Repotting Persian Shield Houseplants

Established Persian shield houseplants rarely need repotting. You should repot younger plants every year until they reach the size you want. Then repot the bushy purple plants every two or three years. However, if the plant looks healthy and is growing well, you can leave it in the pot.

When choosing an appropriate pot, look for a deep container. Persian shield roots tend to stretch deeply, and the extra soil will keep the roots moist and healthy.

Signs that it’s time to repot a Strobilanthes dyerianus are if roots are poking out the drainage holes, water doesn’t drain well, or growth in summer seems to slow down.

Pests Affecting Persian Shield Growth

Strobilanthes dyerianus is relatively resistant to most pests when growing outdoors. It is also somewhat deer and rabbit resistant.

Indoors, spider mites, aphids, or mealybugs can affect its growth. You can get rid of these pests quickly by using a neem oil spray.

To rid Persian shield houseplants of bugs, mix 2 tsp. neem oil and 1 tsp. dish soap with 1 quart (1 l) of lukewarm water. Pour in a spray bottle and thoroughly douse all the foliage and stems with the neem oil solution. Repeat once a week for best results.

To help keep your plant free of pests, it’s vital to look for the early signs of common houseplant pests. Early intervention can prevent bugs, mites, and other pests from becoming a significant issue.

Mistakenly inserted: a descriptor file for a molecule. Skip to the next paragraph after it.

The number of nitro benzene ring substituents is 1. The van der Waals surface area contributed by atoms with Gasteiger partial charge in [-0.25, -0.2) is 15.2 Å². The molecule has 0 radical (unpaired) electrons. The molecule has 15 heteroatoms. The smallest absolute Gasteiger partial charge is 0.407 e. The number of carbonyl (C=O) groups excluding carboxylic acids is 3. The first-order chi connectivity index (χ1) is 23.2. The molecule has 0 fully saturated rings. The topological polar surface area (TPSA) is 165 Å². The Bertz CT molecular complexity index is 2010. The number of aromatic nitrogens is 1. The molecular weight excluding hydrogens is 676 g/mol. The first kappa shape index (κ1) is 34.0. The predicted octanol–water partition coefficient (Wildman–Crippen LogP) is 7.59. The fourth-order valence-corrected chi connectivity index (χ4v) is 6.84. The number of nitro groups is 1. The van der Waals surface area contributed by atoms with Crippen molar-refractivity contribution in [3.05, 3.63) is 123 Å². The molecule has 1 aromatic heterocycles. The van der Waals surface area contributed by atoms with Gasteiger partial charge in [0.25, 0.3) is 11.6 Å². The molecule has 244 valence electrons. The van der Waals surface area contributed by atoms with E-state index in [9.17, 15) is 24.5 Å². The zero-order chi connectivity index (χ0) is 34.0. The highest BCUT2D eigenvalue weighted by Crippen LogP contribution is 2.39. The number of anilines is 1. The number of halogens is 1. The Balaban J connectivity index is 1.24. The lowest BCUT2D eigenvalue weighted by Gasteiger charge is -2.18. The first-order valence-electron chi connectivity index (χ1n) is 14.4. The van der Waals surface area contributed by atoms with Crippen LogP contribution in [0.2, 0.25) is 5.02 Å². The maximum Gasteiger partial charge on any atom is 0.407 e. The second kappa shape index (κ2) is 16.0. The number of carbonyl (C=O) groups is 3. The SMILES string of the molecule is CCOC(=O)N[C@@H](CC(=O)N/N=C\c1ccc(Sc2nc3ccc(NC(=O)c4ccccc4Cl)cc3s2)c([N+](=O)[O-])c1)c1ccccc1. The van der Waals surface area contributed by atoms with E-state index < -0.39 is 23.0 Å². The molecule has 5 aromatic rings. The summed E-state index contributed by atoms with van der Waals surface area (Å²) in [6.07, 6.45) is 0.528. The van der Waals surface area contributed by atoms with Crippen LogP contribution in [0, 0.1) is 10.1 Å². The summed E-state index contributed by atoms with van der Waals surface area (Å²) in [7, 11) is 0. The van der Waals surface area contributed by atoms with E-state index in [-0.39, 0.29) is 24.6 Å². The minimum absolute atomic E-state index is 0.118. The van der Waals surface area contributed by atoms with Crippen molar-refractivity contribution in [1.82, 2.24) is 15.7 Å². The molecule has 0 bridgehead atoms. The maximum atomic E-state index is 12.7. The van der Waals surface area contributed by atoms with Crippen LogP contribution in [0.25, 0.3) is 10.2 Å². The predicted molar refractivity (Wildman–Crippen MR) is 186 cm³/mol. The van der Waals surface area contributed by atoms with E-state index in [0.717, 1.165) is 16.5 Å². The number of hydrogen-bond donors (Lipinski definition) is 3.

Diseases Affecting Persian Shield Growth

Diseases rarely affect Persian shield growth. You can avoid common issues such as powdery mildew or other fungal plant diseases if you water the plant regularly and keep the soil moist but not soggy.

Is Persian Shield Plant Poisonous?

Persian shield is generally considered non-toxic to pets and is not poisonous to dogs or cats. Some people say that the sap from the stems can cause mild skin irritation.

FAQs About Persian Shield (Strobilanthes dyeriana) Care

Persian shield is a relatively hardy plant that thrives in warm, humid conditions. However, a few issues can cause the beautiful metallic purple foliage to wilt and suffer.

Why is my Persian shield dying?

A Persian shield plant can look like it’s dying if the soil is parched. As a tropical plant, a Persian shield needs to grow in moist soil and relatively humid conditions. The good news is that soaking the soil with water usually quickly revives the plant, bringing it back to life.

Why is my Persian shield turning brown?

Persian shield leaves can lose their color and turn crispy brown if humidity is too low or the soil is too dry. The best way to resolve this issue is to water the soil thoroughly and increase room humidity.

Why are leaves fading on my Persian shield plant?

Too much light or growing in continual shade will cause the Persian shield leaves to fade. The iridescent purple Persian shield leaves will lose their silvery metallic sheen and vibrant lilac and purple colors. Move the potted Persian shield to a brighter location and protect the foliage from direct sunlight to bring back the Persian shield leaves’ vibrancy.